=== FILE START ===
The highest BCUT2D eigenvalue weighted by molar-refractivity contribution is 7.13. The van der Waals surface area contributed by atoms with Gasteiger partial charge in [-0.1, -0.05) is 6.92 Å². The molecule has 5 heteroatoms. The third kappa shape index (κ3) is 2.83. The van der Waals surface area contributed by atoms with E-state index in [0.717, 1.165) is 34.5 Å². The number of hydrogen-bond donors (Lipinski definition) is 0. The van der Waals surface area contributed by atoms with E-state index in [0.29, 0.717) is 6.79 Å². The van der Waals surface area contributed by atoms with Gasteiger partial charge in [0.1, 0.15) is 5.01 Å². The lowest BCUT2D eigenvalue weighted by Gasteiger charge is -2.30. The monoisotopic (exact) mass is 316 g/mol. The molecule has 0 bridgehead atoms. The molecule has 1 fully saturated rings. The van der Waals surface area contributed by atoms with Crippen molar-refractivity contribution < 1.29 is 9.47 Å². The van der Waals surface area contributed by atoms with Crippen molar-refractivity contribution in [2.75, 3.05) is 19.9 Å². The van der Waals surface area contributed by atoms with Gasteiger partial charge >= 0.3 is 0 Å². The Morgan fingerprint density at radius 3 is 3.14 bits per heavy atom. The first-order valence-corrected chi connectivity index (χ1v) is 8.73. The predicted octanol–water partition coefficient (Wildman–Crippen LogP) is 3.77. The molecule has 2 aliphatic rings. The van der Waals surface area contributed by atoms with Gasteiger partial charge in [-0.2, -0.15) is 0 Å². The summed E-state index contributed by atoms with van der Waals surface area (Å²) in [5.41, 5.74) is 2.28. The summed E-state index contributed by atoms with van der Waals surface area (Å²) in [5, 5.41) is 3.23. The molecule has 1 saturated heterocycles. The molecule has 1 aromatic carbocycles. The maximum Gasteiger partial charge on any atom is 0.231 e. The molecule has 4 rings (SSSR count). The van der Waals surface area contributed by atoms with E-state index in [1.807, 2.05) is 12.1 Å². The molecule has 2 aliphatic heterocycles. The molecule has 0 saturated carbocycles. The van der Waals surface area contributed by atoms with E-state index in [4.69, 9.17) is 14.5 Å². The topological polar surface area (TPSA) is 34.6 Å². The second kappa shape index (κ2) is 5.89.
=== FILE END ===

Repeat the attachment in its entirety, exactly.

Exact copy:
The highest BCUT2D eigenvalue weighted by molar-refractivity contribution is 7.13. The van der Waals surface area contributed by atoms with Gasteiger partial charge in [-0.1, -0.05) is 6.92 Å². The molecule has 5 heteroatoms. The third kappa shape index (κ3) is 2.83. The van der Waals surface area contributed by atoms with E-state index in [0.717, 1.165) is 34.5 Å². The number of hydrogen-bond donors (Lipinski definition) is 0. The van der Waals surface area contributed by atoms with E-state index in [0.29, 0.717) is 6.79 Å². The van der Waals surface area contributed by atoms with Gasteiger partial charge in [0.1, 0.15) is 5.01 Å². The lowest BCUT2D eigenvalue weighted by Gasteiger charge is -2.30. The monoisotopic (exact) mass is 316 g/mol. The molecule has 0 bridgehead atoms. The molecule has 1 fully saturated rings. The van der Waals surface area contributed by atoms with Crippen molar-refractivity contribution < 1.29 is 9.47 Å². The van der Waals surface area contributed by atoms with Crippen molar-refractivity contribution in [2.75, 3.05) is 19.9 Å². The van der Waals surface area contributed by atoms with Gasteiger partial charge >= 0.3 is 0 Å². The Morgan fingerprint density at radius 3 is 3.14 bits per heavy atom. The first-order valence-corrected chi connectivity index (χ1v) is 8.73. The predicted octanol–water partition coefficient (Wildman–Crippen LogP) is 3.77. The molecule has 2 aliphatic rings. The van der Waals surface area contributed by atoms with Gasteiger partial charge in [-0.2, -0.15) is 0 Å². The summed E-state index contributed by atoms with van der Waals surface area (Å²) in [5.41, 5.74) is 2.28. The summed E-state index contributed by atoms with van der Waals surface area (Å²) in [5, 5.41) is 3.23. The molecule has 1 saturated heterocycles. The molecule has 1 aromatic carbocycles. The maximum Gasteiger partial charge on any atom is 0.231 e. The molecule has 4 rings (SSSR count). The van der Waals surface area contributed by atoms with E-state index in [1.807, 2.05) is 12.1 Å². The molecule has 2 aliphatic heterocycles. The molecule has 0 saturated carbocycles. The van der Waals surface area contributed by atoms with E-state index in [4.69, 9.17) is 14.5 Å². The topological polar surface area (TPSA) is 34.6 Å². The second kappa shape index (κ2) is 5.89.